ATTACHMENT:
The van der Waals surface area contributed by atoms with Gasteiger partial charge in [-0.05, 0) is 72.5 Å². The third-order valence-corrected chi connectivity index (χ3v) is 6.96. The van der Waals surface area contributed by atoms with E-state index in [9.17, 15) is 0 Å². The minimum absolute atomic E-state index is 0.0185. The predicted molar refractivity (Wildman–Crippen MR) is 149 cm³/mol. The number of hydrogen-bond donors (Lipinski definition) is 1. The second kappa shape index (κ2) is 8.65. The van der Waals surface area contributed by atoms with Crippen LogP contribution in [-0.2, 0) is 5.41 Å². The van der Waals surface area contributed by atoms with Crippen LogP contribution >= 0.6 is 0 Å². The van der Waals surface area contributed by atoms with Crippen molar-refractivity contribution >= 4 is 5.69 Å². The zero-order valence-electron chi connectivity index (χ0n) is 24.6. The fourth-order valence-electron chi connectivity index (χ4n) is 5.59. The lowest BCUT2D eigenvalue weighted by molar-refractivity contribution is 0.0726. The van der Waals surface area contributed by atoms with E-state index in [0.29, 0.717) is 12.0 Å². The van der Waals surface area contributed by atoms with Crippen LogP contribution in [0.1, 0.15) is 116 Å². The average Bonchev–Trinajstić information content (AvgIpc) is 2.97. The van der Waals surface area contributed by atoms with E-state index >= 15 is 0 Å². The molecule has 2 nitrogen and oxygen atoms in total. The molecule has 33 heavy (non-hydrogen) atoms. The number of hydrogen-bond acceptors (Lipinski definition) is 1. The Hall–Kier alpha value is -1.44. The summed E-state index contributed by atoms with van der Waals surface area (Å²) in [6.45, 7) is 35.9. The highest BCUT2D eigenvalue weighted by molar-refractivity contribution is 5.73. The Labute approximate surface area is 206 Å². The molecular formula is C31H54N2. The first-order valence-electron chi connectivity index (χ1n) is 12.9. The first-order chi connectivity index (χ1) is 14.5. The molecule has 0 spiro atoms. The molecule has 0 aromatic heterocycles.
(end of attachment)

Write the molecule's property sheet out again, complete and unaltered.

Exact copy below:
The van der Waals surface area contributed by atoms with Gasteiger partial charge in [-0.05, 0) is 72.5 Å². The third-order valence-corrected chi connectivity index (χ3v) is 6.96. The van der Waals surface area contributed by atoms with E-state index in [9.17, 15) is 0 Å². The minimum absolute atomic E-state index is 0.0185. The predicted molar refractivity (Wildman–Crippen MR) is 149 cm³/mol. The number of hydrogen-bond donors (Lipinski definition) is 1. The second kappa shape index (κ2) is 8.65. The van der Waals surface area contributed by atoms with Crippen LogP contribution in [-0.2, 0) is 5.41 Å². The van der Waals surface area contributed by atoms with Crippen LogP contribution >= 0.6 is 0 Å². The van der Waals surface area contributed by atoms with Crippen molar-refractivity contribution >= 4 is 5.69 Å². The zero-order valence-electron chi connectivity index (χ0n) is 24.6. The fourth-order valence-electron chi connectivity index (χ4n) is 5.59. The lowest BCUT2D eigenvalue weighted by molar-refractivity contribution is 0.0726. The van der Waals surface area contributed by atoms with E-state index in [0.29, 0.717) is 12.0 Å². The van der Waals surface area contributed by atoms with Crippen LogP contribution in [0.1, 0.15) is 116 Å². The average Bonchev–Trinajstić information content (AvgIpc) is 2.97. The van der Waals surface area contributed by atoms with E-state index >= 15 is 0 Å². The molecule has 2 nitrogen and oxygen atoms in total. The molecule has 33 heavy (non-hydrogen) atoms. The number of hydrogen-bond acceptors (Lipinski definition) is 1. The Hall–Kier alpha value is -1.44. The summed E-state index contributed by atoms with van der Waals surface area (Å²) in [6.45, 7) is 35.9. The highest BCUT2D eigenvalue weighted by molar-refractivity contribution is 5.73. The Labute approximate surface area is 206 Å². The molecular formula is C31H54N2. The first-order valence-electron chi connectivity index (χ1n) is 12.9. The first-order chi connectivity index (χ1) is 14.5. The molecule has 0 spiro atoms. The molecule has 0 aromatic heterocycles.